Members of the Castleton community gathered in Casella Theater Friday to loudly voice their opposition to a tri-unviersity merger that would include stripping Castleton of its name and reputation
A panel for Vermont State Colleges Chancellor’s Town Hall meeting hoped to discuss positives about the future of the Vermont State Colleges as the newly appointed “Vermont State University,” but many in attendance took the event as a chance to share their passionate opposition.
The event, which was open to Castleton students, faculty, staff, and alumni, resulted in an almost completely full venue with hundreds of individuals hoping to have their voices heard. Castletonians covered the audience in green Spartan attire and held like-dislike thumbs printed onto sheets of paper that were certainly not used infrequently.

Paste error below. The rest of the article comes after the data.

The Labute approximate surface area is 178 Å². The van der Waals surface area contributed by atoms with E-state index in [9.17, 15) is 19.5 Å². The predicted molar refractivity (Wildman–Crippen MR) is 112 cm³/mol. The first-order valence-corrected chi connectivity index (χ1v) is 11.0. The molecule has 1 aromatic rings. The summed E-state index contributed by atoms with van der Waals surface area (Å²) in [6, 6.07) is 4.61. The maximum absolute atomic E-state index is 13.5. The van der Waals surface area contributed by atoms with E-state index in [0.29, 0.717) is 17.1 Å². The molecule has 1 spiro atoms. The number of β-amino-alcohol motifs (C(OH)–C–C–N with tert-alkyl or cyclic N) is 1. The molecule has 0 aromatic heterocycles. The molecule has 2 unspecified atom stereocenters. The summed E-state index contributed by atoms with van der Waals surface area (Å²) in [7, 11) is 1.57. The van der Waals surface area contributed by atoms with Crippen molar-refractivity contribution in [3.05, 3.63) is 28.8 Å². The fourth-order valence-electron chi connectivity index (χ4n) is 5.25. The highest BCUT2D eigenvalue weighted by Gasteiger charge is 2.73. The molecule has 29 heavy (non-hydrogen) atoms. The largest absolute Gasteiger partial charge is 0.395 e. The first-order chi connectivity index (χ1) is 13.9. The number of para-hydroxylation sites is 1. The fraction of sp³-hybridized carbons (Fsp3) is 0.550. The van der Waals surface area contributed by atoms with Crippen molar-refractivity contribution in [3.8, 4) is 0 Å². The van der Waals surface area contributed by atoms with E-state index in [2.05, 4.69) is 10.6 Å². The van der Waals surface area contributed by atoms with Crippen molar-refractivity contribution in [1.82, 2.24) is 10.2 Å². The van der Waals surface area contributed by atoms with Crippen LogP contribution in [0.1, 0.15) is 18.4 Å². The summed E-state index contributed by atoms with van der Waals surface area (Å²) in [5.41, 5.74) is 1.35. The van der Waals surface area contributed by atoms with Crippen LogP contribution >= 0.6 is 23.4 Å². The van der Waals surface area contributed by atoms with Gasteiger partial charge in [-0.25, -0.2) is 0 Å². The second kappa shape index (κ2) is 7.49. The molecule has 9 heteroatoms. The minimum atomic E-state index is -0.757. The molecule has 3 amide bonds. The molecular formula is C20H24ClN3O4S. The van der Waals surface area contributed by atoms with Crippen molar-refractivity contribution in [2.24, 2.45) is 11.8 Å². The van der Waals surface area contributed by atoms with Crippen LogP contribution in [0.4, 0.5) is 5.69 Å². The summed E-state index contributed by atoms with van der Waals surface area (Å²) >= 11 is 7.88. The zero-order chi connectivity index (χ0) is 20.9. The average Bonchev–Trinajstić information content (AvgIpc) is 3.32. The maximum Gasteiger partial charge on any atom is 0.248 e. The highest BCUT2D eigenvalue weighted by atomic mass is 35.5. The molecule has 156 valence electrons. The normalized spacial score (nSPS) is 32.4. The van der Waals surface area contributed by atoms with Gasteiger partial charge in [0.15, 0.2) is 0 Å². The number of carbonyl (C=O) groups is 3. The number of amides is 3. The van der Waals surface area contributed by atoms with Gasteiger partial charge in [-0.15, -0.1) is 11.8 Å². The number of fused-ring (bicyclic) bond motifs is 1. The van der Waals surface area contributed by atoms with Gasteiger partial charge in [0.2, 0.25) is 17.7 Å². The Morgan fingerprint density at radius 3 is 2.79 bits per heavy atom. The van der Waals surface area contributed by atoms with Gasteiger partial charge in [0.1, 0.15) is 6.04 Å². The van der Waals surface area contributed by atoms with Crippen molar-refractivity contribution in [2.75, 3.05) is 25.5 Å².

“How do you plan to sustain the community of Castleton?” junior Jess Bickford questioned.
Her query mirrored what many audience members sought to understand.
The Town Hall began with Castleton President Jonathan Spiro welcoming Vermont State Colleges’ Chancellor Sophie Zdatny, and the rest of the panel members to the university.
“She is a selfless leader, an ego-less leader, and she is literally the hardest working person I know,” Spiro said of Zdatny. “She and I do not always see eye to eye, but when we disagree, we do so with civility and empathy because we both understand that the other person really only has the best interest of our community at heart.”
The Vermont State College Board of Trustees is working in partnership with Vermont legislators to make sure that the new university will create a “strong and vibrant” future for the Vermont State College System.
“I do want you to know we’ve had very strong support from the state. We’ve received about $100 million for this academic year,” said Zdatny.